From the feedback I've received and seen online, this lines up very much with what people feel intuitively about the workout.  The 7.4% leveraging (at 1 standard deviation) is actually slightly lower than the 7.8% leveraging I observed on 14.1 last year, but we all know that 14.1 was all about the snatch.  And if we compare to what I saw when I looked at Jackie at the 2013 Regionals, the toes-to-bar in 15.1 was far more leveraged than any of those movements (in the original post I adjusted each movement by 2 standard deviations, but when I adjusted that to be 1 standard deviation, the highest leverage on any movement was the pull-ups for women at 2.2%).

Note that this type of analysis is quite time-consuming, so I don't do it that often.  If split times became more easily obtainable, I'd like to do this on a more regular basis, as I find it quite fascinating and potentially useful for athletes.


  1. Wondering if you had plans on doing an article on whether or not Grid athletes were still competing in the Open? I've noticed a couple names that haven't submitted a 15.1 score.

    1. I hadn't planned to do anything, but that could be an interesting topic post-Open. Are there any big, big names you're thinking of?

      I did see that one of the NPGL teams (Baltimore I think) had a combine this past Saturday. That seems like it has to be intentional to stick it right in the middle of the first week of the Open. I wonder if they really are trying to force the top athletes to make a decision between CF and NPGL now. That being said, the way it seems like the NPGL is trying to go, the ideal athletes might not be CrossFitters. It might be better to have a collection of specialists that all have at least modest conditioning.

    2. Thier season kicks off in mid June this year so I'd have to think they're making steps toward forcing athletes choose between one or the other. The recent signing of Matt Frasor leads me to beleive it'll be possible to do both this year, but that day is coming pretty soon.

      I might have jumped the gun saying that yesterday though because some of the names I saw yesterday have validated scores today. I still don't see Ruth Anderson Horrell, Shana Alverson, OPT or Sam Dancer with a score though, and that was just cherry picking about a dozen or so athletes who's names I knew on Grid teams last year.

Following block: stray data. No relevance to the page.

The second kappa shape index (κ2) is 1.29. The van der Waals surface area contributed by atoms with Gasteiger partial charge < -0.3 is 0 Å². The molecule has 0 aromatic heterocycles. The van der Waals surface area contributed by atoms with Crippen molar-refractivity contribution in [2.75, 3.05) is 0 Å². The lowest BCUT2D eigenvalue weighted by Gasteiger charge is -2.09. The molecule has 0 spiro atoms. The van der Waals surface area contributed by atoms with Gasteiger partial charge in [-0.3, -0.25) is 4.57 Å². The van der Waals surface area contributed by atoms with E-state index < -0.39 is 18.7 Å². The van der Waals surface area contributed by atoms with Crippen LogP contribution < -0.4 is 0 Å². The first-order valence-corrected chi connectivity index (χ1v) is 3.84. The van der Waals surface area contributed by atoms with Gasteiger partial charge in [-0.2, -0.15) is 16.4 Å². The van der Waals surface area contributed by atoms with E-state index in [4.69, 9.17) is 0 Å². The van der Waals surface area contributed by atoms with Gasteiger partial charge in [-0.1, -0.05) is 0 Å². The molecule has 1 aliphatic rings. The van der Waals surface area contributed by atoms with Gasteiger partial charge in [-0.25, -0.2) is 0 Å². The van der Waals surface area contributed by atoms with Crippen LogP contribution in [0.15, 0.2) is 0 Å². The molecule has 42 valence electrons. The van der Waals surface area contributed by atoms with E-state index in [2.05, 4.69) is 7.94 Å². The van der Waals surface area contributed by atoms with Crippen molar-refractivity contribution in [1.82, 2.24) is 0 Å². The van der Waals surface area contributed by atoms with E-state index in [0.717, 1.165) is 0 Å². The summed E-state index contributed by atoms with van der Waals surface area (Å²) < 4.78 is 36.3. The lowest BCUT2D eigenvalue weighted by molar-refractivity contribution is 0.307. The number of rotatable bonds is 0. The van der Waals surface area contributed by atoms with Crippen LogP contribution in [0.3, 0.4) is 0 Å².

3. Shana, OPT, and Sam aren't even registered. You can tell because the Region field is empty on their profile.

  2. hey,
    great post! one request: could you explain the charts' vertical axis?

    1. Sure - the vertical axis represents "stations per minute," which is basically the inverse of how much time it took them to complete the station. So since Fraser completed his snatches in about 15 seconds most rounds, his stations per minute was around 60/15=4.0.

      I always try to put things in terms of rates (stations per minute, reps per minute, etc.) instead of in terms of time to completion. It helps my comparisons to always be consistent, and my theory is that the rate of speed is much more of a "normal" variable than the time to completion. If you want more background on that I can point you to one of my older posts.

    2. thanks that would be great!

    3. Here are a few older pieces I've written that touch on this. I'd start with the first one, that will get you a good background I think. The second one has some similar charts to this article. The third and fourth are only if you really want to get into the weeds.